The United Nations today began a new airlift from Iraq to feed nearly 30,000 displaced people in a conflict-torn region of northeast Syria where road access has been cut off for over six months and no significant relief deliveries have arrived overland since last May.
The airlift comes as the UN World Food Programme (WFP) faces in Syria what is currently its most complex emergency globally, with challenges ranging from bureaucratic delays, insecurity on roads, the closure of major highways, and sieges imposed on civilians trapped in over 40 locations across the country due to the civil war.
“It is tragic to see the most vulnerable Syrians going hungry and paying the heavy price for a political conflict with no end in sight,” WFP Executive Director Ertharin Cousin said as her agency’s airlift started from Erbil, in Iraq’s Kurdish region, to Qamishli, in Syria’s Al Hassakeh Governorate.
“We call upon all parties to provide us with continuous and unimpeded access across the country. WFP should be able to reach all those who need food assistance all the time.”
At WFP-chartered flight landed at Qamishli today with 40 metric tons of mixed food including rice, pasta, bulgur, wheat flour, canned food, pulses, salt, vegetable oil and sugar, the first of 10 flights that will deliver over 400 metric tons of WFP food and other items – mainly clothes, detergent and soap – for the UN Children’s Fund (UNICEF) and the International Organization for Migration.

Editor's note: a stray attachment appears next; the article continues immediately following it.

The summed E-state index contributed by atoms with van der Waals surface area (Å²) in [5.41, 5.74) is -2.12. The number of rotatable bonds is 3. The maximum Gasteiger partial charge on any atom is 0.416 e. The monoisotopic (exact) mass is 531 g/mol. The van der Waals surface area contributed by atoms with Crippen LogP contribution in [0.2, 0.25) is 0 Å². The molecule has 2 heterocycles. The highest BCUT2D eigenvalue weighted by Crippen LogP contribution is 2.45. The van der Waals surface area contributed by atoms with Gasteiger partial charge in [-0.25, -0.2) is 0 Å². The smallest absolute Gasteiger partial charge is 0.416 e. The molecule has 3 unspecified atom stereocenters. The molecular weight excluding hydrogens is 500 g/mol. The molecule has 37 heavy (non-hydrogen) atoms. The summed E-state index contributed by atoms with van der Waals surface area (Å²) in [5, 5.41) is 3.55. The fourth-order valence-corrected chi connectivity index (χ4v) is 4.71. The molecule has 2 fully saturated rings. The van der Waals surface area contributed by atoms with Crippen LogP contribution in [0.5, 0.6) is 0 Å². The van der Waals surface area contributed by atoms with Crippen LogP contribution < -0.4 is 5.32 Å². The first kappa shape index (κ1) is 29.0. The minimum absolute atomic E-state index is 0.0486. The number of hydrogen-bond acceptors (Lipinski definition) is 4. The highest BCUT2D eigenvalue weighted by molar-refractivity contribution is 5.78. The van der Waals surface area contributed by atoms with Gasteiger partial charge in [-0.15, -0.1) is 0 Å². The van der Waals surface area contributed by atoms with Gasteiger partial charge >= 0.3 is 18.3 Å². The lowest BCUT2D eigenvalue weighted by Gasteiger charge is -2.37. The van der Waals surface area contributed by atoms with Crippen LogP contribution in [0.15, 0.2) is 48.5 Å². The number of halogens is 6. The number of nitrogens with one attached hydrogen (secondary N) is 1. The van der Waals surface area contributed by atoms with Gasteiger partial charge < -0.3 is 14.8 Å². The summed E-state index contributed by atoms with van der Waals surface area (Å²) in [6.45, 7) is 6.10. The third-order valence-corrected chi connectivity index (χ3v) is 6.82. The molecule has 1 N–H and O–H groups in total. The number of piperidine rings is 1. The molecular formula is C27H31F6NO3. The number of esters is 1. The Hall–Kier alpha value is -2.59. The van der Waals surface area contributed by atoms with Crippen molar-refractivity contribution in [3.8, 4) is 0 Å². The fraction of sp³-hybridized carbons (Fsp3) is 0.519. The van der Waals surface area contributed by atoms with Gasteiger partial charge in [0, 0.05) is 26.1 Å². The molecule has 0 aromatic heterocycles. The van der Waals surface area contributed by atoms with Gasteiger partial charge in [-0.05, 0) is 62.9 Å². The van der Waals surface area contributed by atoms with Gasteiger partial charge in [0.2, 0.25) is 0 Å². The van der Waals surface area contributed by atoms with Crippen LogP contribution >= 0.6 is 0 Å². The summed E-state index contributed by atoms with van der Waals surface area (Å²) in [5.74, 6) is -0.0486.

WFP airlifted food from Erbil to Qamishli in December for more than 62,000 people.
Overall, WFP dispatched in January enough food for 3.6 million people in Syria, short of its target of 4.25 million people as the governorates of Raqqa, Deir Ezzor, Rural Aleppo and Al-Hassakeh were inaccessible. The closure of the Daraa-Damascus highway has also affected the dispatch of food to parts of Daraa, Quneitra, Damascus and Rural Damascus.
Security has deteriorated in Al Hassakeh Governorate in the last few weeks, displacing large numbers of people. Recently, around 7,500 people fled clashes that erupted in rural areas to Qamishli city while others fled towards the Iraqi border.
“The road to political stability and confidence building in Syria starts with an important step: ensuring no one dies because of a lack of food or medicine or from the cold when humanitarian workers are nearby but are not allowed in” Ms. Cousin said of the three-year-old civil war. “Syrians must have their most basic needs met.”
As hunger in Syria grows, WFP is appealing for over $2 billion to assist more than 7 million Syrians in urgent need of food aid in 2014. These include 4.25 million people inside Syria and over 2.9 million refugees in neighbouring countries.